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In What Ways Does Priestley Present the Effect of the Inspector's Visit on One or Two of the Characters in the Play?

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In What Ways Does Priestley Present the Effect of the Inspector's Visit on One or Two of the Characters in the Play? 'An Inspector Calls' is a well worded tale set in 1912 about a suicide shrouded in mystery. The playwright J. B. Priestley creates suspense and curiosity as the information is slowly revealed landing full responsibility on an unsuspecting family. The Birling household had been celebrating the engagement of their daughter to a rather successful business man during the time when social classes strongly divided England. Suddenly an Inspector arrives, looking and sounding rather suspicious for a policeman at that time, and claims that a suicide has every member of the household involved somehow. The play sees all of its scenes set in the Birling's living room in Brumley. Described as 'the dining room of a fairly large suburban house' with 'good solid furniture' and 'heavily comfortable'. It makes me think of a family who believe that looks are important and that they also may not be that close as there seems nothing too cosy about the setting. The Birling's prove to be of a rather wealthy family of middle, to maybe even upper, class. Before the times of the two world wars, the social ladder was very important in England and the economic divide showed this. Eight million people lived on less than 25 shillings (�1.25) a week whereas 7000 people alone owned four fifths of English land. ...read more.


She is slightly childlike but then she has never had a reason to grow up. She is also very happy and 'pleased with life.' I have chosen this character to analyse because she is the person most affected by the situation. She matures dramatically throughout the play and is left even criticizing her own parents by then end. During Sheila's first encounter with the Inspector, she is extremely inquisitive. She wants to know what is going on and she becomes interested in every detail of the investigation, 'What business? What's happening?' She is open to questioning and very honest about everything she says. She wants to be able to help in any way she can to get to the bottom of the case. As she took full responsibility, the Inspector warmed to her slightly and never used an aggressive manner of speaking towards her. He occasionally offered words of sympathy to her such as when Sheila asked, 'So I'm really responsible?' and the Inspector replied, 'No, not entirely. A good deal happened to her after that.' Just slightly before the Inspector arrived, Mr Birling was speaking about the need to share with no one except yourself and your immediate family so how ironic that Sheila will not share her guilt with anyone in the family. The impact the Inspector has on her is incredibly big and is arguably more-so than anyone else in the family. I think her response is very mature and sympathetic whereas her parents seemed to take very little care in the whole situation. ...read more.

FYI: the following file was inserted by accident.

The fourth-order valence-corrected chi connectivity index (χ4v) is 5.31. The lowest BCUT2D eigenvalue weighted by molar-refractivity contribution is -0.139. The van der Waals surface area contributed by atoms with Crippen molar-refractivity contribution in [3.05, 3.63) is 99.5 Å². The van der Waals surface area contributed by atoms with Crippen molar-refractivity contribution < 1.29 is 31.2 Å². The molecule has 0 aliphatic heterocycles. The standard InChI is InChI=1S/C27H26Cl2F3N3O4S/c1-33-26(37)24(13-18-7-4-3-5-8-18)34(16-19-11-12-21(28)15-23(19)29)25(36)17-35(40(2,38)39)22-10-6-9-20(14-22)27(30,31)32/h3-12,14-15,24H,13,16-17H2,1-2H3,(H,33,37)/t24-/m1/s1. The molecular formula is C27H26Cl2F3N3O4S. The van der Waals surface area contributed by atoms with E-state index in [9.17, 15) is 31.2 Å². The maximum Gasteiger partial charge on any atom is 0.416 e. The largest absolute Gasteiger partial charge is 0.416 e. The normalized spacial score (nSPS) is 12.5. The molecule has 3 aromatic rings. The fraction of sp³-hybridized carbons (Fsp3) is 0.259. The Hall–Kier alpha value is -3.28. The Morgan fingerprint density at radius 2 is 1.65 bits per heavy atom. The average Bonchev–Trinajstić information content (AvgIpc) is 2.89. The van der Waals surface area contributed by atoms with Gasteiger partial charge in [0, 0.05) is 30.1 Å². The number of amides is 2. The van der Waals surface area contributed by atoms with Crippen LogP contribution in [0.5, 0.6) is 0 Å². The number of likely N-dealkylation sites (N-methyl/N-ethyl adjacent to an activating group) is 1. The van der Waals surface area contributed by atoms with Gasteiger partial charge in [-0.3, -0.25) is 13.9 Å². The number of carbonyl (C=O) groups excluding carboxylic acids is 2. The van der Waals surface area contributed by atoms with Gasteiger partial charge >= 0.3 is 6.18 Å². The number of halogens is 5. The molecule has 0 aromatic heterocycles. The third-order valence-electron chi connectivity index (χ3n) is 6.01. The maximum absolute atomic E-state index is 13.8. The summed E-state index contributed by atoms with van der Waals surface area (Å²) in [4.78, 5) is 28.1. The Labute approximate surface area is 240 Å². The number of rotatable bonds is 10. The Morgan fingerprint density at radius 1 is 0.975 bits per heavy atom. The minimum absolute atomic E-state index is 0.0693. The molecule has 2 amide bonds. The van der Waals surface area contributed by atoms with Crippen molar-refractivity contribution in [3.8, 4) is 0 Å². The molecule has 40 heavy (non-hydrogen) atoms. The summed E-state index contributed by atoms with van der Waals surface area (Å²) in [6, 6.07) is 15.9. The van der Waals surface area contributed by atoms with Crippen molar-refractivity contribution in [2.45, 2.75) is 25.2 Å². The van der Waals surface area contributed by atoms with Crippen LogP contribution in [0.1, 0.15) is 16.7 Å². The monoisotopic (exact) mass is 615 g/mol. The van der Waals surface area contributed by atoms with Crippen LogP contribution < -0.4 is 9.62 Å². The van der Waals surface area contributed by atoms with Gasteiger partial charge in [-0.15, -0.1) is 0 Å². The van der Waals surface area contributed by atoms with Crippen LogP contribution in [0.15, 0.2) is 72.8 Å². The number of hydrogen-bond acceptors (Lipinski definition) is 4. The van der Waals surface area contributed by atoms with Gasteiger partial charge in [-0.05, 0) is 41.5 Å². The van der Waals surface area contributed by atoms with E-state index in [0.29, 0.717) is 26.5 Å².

even though she was trying to help. Priestley's moral was to create equality in communities. He wanted people to realize that if things didn't change then there will always be people dying unnecessarily out of poverty when others are rolling in wealth. Priestley also knew that the country would keep being punished with wars until they learnt their lesson. These morals are relevant to todays society because we still hear of people with millions of pounds and celebrity status giving very little to charities that help people who are living on the brink of starvation. It is also a main part to the war we are now fighting in Iraq. We find the poor people of this country going into the army to fight for us because they need the money, and not getting anything out of it as they are fighting to carry on the poverty stricken life they lead. This story is being taught still for people to notice the different classes and way of life for millions of people. However we can only achieve so much as awareness is important but no millionaire will part with their money so everyone can be equal. I think Priestley was more effective by writing this play than by doing any political movement because when this idea was written down, the story can now be passed on for generations until Priestley achieves his ambition. He has raised a lot of awareness and maybe through the years, society will eventually be much more equal than it ever has been. Bethan Siddons ...read more.

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